Subject Re: [firebird-php] transactions .... I thought I got it, little did I know.
Author Helen Borrie
At 12:01 AM 27/10/2007, you wrote:
>hi Helen,
>Helen Borrie wrote:
>> At 11:25 PM 26/10/2007, you wrote:
>>>still I would like to know if it should be possible (is some way) to
>> perform
>>>SELECT queries AND INSERT queries within a single transaction and have
>> the SELECT
>>>queries be able to see the changes made by prior INSERT queries that
>> have not yet
>>>been committed, but were performed within the context of the same
>> [active] transaction.
>> Yes. As long as the select and the dml statements are executed within
>> the same uncommitted transaction, refreshing your select set should show
>> the entire view that your transaction has of the table.
>hmm. okay - which begs the question why I can't see uncommitted INSERTs
>with subsequent SELECTs (all within a single transaction).
>I've tried every feasable combination of transaction arguments.
>I've also tried various combinations of using a concurrent readonly transactions
>for select statements and using the default transaction for select statements
>(I tried various strategies for committing the 'read only' transactions after
>every statement) ... no joy

That makes no sense. If you have a read-only transaction for selects and a read-write transaction for DML, neither transaction can see what the other sees. That's why it is called "transaction isolation". If you want your select to see uncommitted changes then the select MUST be in the same transaction as the DML executions.

>>>personally I feel like it should be possible (maybe given certain
>> transaction arguments when the transaction is started) to see
>> uncommitted changes within the confines of the transaction that made them.
>> Exactly so. No special transaction arguments are needed. But don't waste
>> resources on creating a new select statement unless you need to. If the
>> reselect is the same then your initial query is still prepared. Just do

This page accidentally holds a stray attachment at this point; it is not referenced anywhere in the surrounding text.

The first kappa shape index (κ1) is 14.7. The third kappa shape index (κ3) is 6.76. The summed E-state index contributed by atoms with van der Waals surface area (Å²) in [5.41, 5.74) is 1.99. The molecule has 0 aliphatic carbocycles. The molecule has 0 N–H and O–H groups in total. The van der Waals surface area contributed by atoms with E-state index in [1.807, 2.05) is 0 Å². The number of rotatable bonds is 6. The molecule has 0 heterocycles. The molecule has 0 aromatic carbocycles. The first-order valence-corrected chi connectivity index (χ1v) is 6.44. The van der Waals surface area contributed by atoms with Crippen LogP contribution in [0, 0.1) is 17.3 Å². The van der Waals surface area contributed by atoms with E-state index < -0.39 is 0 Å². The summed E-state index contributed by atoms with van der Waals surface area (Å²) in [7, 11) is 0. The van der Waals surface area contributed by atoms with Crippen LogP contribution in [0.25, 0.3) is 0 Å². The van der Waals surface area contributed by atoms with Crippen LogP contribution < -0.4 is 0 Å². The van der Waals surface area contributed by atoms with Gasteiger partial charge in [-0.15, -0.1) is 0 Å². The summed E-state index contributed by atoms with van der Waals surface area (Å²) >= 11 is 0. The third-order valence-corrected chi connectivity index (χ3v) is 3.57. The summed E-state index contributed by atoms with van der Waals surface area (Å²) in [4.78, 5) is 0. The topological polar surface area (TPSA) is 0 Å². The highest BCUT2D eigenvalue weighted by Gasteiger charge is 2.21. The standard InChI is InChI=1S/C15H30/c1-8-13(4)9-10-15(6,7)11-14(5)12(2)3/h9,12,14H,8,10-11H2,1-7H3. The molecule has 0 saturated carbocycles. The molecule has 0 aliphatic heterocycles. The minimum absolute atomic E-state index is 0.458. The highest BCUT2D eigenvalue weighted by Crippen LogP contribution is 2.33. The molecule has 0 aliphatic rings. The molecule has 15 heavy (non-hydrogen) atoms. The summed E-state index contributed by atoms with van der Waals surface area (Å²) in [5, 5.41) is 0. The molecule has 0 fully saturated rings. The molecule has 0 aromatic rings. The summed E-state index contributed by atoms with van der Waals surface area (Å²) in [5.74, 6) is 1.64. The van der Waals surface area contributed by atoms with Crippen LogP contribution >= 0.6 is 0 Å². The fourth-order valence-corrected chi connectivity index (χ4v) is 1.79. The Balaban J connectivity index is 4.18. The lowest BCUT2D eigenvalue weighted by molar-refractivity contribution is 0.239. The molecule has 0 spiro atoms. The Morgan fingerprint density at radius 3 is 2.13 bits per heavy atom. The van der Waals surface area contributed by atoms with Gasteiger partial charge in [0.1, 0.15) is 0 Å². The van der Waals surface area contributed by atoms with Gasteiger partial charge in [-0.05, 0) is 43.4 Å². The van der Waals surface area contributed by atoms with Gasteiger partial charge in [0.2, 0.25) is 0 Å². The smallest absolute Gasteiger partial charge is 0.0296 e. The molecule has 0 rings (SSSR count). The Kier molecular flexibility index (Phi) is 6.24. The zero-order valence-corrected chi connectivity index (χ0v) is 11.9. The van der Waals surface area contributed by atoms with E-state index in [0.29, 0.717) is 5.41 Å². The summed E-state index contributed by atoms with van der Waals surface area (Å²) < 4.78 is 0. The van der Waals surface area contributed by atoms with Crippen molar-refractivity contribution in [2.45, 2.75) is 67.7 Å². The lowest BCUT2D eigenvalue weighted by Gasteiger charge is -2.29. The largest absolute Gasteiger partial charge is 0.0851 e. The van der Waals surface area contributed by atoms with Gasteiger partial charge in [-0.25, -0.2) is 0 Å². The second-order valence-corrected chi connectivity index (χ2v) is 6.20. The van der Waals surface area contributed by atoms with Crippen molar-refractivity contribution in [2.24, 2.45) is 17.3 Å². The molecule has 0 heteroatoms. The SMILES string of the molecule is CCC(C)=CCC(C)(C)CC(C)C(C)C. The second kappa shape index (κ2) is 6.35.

>> whatever it takes to empty the buffers and call the query again using
>> the same statement handle.
>the simplest case I have has 2 unprepared queries within a single transaction:
>I'll be honest I don't give a hoot about wasted resources right now, I'll
>figure out optimization when it works the way I want it :-)

Then test out the simple case above using isql - one instance, no commits.

>> Understand, though, that rolling back the transaction will roll back
>> EVERYTHING you have done in the transaction, including any DML that you
>> determined to be OK. This looks to me like a case where an executable
>> procedure call with exception handling and a return value would suit
>> your requirements better than a messy mix of executes and selects that
>> you might not have a lot of control over...
>true that this might be a better solution - and it would be doable if the
>problem in question was a particular issue, unfortunately my issue is rather
>more generic ... it's part of a complex ORM setup which is actually in use by
>a number of big projects ... as such a solution must neither change the DB schema nor require changes to data object definitions.
>so the only place I can make the fix (however inefficient, gnarly or just plain ugly) is in my DB class and the related ORM base class.

It *looks* as though your DB class is being too rigorous about committing - at least that is where I would want to look if it was my code. If it is imperative that this class should never commit DML changes then a "DB class" is probably too broad. You want a connection to persist until you are ready to detach it. You want a transaction to last the shortest possible time and use the least possible resources.

You have two distinct sets of behavioural requirements here. Treat your group of interdependent statements as a task. You need a connection class that creates a transaction *task* class that is created and destroyed for *each* task instance. Its destructor must roll back the transaction that it wraps and clean up its resources.

Rolling back a transaction makes garbage in the database "stickier" than committing one. Performing multiple DML operations on a single record makes a lot of garbage and eventually will cause a "too many savepoints" exception. Your transaction class needs to keep some accounting of such things and know the appropriate action to take when things are likely to go "pop"....